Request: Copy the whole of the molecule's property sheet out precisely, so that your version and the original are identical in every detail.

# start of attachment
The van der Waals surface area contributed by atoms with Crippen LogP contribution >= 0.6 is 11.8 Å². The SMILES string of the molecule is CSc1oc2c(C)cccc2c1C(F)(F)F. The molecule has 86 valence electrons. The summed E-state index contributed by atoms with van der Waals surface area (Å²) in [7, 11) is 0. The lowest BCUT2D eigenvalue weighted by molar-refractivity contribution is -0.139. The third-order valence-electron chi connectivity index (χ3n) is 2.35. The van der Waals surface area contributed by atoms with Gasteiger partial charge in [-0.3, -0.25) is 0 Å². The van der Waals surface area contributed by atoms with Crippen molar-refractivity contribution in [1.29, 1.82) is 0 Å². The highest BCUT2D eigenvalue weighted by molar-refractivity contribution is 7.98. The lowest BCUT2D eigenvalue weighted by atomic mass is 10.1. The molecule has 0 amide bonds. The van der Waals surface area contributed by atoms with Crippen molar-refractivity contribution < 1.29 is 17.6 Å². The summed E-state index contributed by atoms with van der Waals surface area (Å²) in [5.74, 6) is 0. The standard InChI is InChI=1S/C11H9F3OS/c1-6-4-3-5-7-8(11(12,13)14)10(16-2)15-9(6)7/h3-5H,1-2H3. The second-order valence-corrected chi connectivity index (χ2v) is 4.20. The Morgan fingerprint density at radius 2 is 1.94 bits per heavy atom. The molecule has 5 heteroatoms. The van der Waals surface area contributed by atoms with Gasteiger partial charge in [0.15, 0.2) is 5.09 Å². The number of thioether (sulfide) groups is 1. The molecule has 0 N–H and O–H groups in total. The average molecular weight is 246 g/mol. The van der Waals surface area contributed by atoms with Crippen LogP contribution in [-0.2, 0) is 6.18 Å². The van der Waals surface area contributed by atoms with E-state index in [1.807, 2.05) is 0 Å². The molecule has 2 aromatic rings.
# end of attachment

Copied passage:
The van der Waals surface area contributed by atoms with Crippen LogP contribution >= 0.6 is 11.8 Å². The SMILES string of the molecule is CSc1oc2c(C)cccc2c1C(F)(F)F. The molecule has 86 valence electrons. The summed E-state index contributed by atoms with van der Waals surface area (Å²) in [7, 11) is 0. The lowest BCUT2D eigenvalue weighted by molar-refractivity contribution is -0.139. The third-order valence-electron chi connectivity index (χ3n) is 2.35. The van der Waals surface area contributed by atoms with Gasteiger partial charge in [-0.3, -0.25) is 0 Å². The van der Waals surface area contributed by atoms with Crippen molar-refractivity contribution in [1.29, 1.82) is 0 Å². The highest BCUT2D eigenvalue weighted by molar-refractivity contribution is 7.98. The lowest BCUT2D eigenvalue weighted by atomic mass is 10.1. The molecule has 0 amide bonds. The van der Waals surface area contributed by atoms with Crippen molar-refractivity contribution < 1.29 is 17.6 Å². The summed E-state index contributed by atoms with van der Waals surface area (Å²) in [5.74, 6) is 0. The standard InChI is InChI=1S/C11H9F3OS/c1-6-4-3-5-7-8(11(12,13)14)10(16-2)15-9(6)7/h3-5H,1-2H3. The second-order valence-corrected chi connectivity index (χ2v) is 4.20. The Morgan fingerprint density at radius 2 is 1.94 bits per heavy atom. The molecule has 5 heteroatoms. The van der Waals surface area contributed by atoms with Gasteiger partial charge in [0.15, 0.2) is 5.09 Å². The number of thioether (sulfide) groups is 1. The molecule has 0 N–H and O–H groups in total. The average molecular weight is 246 g/mol. The van der Waals surface area contributed by atoms with Crippen LogP contribution in [-0.2, 0) is 6.18 Å². The van der Waals surface area contributed by atoms with E-state index in [1.807, 2.05) is 0 Å². The molecule has 2 aromatic rings.